In April, Payless ShoeSource filed for Chapter 11 bankruptcy protection, and announced plans to close around 400 locations. This news comes about two months after RadioShack filed for Chapter 11 bankruptcy protection for the second time in just over two years. The company has already made plans to close more than 500 locations nationwide, and has yet to announce what it will do with its remaining 1,000 locations. During the 2015 bankruptcy, about 2,000 RadioShack stores closed.
Radioshack and Payless’ bankruptcy announcements are the latest in what has been a disastrous year for retailers and retail employees. Many of the nation’s largest retailers have closed or are in the process of shutting down operations. These retailers are closing a varying number of locations. The major retailers alone that are going bankrupt or restructuring are closing well over 2,000 stores nationwide, often at some of the biggest malls in the country.
American Apparel, The Limited, and others have declared bankruptcy and will disappear this year. Big names such as Kmart, Macy’s, J.C. Penney, and others will each close dozens of stores as they attempt to respond to the changing shopping habits of Americans, who more and more consumers choose to shop online. These are the 22 retailers closing the most stores in 2017.
Many of the companies on this list have long fought an uphill battle — and many would say a losing one — against surging e-commerce companies such as Amazon. Amazon’s revenue reached $136 billion in fiscal 2016, about nine times its revenue a decade ago. It is now, according to the National Retail Federation, the eighth-largest U.S. retailer based on annual sales.
As Amazon and other e-retailers thrive, major, primarily brick-and-mortar retailers have struggled and have been forced to shut down dozens, if not hundreds, of stores each year. In some cases, the closures are part of a major retailer’s restructuring, as many eliminate less profitable locations and work on focusing their operations. Wal-Mart closed over 150 U.S. locations last year, but the company was and remains one of the largest and most profitable retailers in the world.
For other retailers, this year’s store closings are evidence of a dying business. Sears Holdings Corporation, which owns two brands that are closing stores this year — Sears and Kmart — reported net losses in each of its last five fiscal years. J.C. Penney, which will close 140 of its roughly 1,000 U.S. locations in 2017 — with some analysts anticipating more closures announced by the end of the year — has reported net losses in its last seven fiscal years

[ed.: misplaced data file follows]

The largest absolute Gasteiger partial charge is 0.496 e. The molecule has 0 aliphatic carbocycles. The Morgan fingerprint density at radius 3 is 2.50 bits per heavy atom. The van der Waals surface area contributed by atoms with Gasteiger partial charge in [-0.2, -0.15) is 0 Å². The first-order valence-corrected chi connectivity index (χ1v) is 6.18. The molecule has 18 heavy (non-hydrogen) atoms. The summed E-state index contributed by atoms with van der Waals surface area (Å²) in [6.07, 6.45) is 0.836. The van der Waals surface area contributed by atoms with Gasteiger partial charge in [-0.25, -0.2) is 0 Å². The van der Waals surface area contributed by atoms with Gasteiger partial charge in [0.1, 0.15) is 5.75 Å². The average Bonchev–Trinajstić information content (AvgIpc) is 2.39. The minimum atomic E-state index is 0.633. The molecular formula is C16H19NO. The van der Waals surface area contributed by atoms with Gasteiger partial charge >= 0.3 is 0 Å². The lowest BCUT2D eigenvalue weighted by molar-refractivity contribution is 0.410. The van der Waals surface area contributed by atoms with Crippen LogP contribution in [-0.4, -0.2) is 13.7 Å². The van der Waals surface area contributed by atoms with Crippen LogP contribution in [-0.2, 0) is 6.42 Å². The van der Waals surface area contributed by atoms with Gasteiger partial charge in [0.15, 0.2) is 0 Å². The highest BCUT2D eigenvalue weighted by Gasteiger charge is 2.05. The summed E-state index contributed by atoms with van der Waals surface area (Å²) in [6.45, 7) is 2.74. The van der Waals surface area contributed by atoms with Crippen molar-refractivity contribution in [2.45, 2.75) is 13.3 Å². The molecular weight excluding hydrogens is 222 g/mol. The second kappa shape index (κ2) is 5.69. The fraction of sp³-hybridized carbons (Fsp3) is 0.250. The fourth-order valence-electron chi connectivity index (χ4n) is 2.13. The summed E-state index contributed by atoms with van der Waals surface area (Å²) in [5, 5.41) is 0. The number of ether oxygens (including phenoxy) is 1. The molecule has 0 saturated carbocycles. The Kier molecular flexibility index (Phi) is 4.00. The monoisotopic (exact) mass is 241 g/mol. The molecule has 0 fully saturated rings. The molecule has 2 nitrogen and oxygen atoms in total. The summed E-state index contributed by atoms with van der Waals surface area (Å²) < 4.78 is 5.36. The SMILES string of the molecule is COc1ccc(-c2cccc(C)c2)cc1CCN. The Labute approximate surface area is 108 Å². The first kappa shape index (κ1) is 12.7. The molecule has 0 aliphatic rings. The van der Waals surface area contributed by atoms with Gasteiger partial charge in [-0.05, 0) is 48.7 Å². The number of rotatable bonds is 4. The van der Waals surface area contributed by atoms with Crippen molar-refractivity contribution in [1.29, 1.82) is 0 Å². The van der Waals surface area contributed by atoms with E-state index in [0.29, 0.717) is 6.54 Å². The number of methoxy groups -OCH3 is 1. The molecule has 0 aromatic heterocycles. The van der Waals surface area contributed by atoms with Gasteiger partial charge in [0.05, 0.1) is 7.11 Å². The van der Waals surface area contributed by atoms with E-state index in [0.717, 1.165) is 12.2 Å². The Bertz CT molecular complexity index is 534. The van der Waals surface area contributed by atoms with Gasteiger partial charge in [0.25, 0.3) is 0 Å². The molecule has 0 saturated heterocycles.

One of the most foreboding signs of the changing American retail landscape is the fact that mall development in the United States has ground to a halt. Currently, only two shopping malls are being built in the United States, and dozens have closed in recent years. J.C. Penney and Macy’s frequently serve as cornerstone stores — the major department stores that drive foot traffic to American malls. As these stores go out of business, they cause a chain reaction, severely cutting down traffic to the smaller stores commonly found at malls.
In its most recent annual report, Abercrombie & Fitch, which will close 60 locations this year, stated, “We cannot control the loss of an anchor or other significant tenant in a shopping mall in which we have a store … if the popularity of mall shopping continues to decline generally among our customers, our sales may decline, which would impact our gross profits and net income.” Over the past three years, Abercrombie & Fitch’s sales have fallen by more than $1 billion, and profits have declined by almost 85%.
Some of the retailers closing the most stores this year are not downsizing but shuttering their businesses entirely. The five companies at the top of this list have all filed for bankruptcy and announced plans to close all their stores.
To identify the companies closing the most stores, 24/7 Wall St. reviewed major U.S. retailers that have announced store closings for 2017. All listed store closings are based on company announcements that will either take place entirely, or will begin, in 2017. Total store counts are based on company annual reports, when available, or corporate websites, and are U.S. store closures only, unless otherwise specified.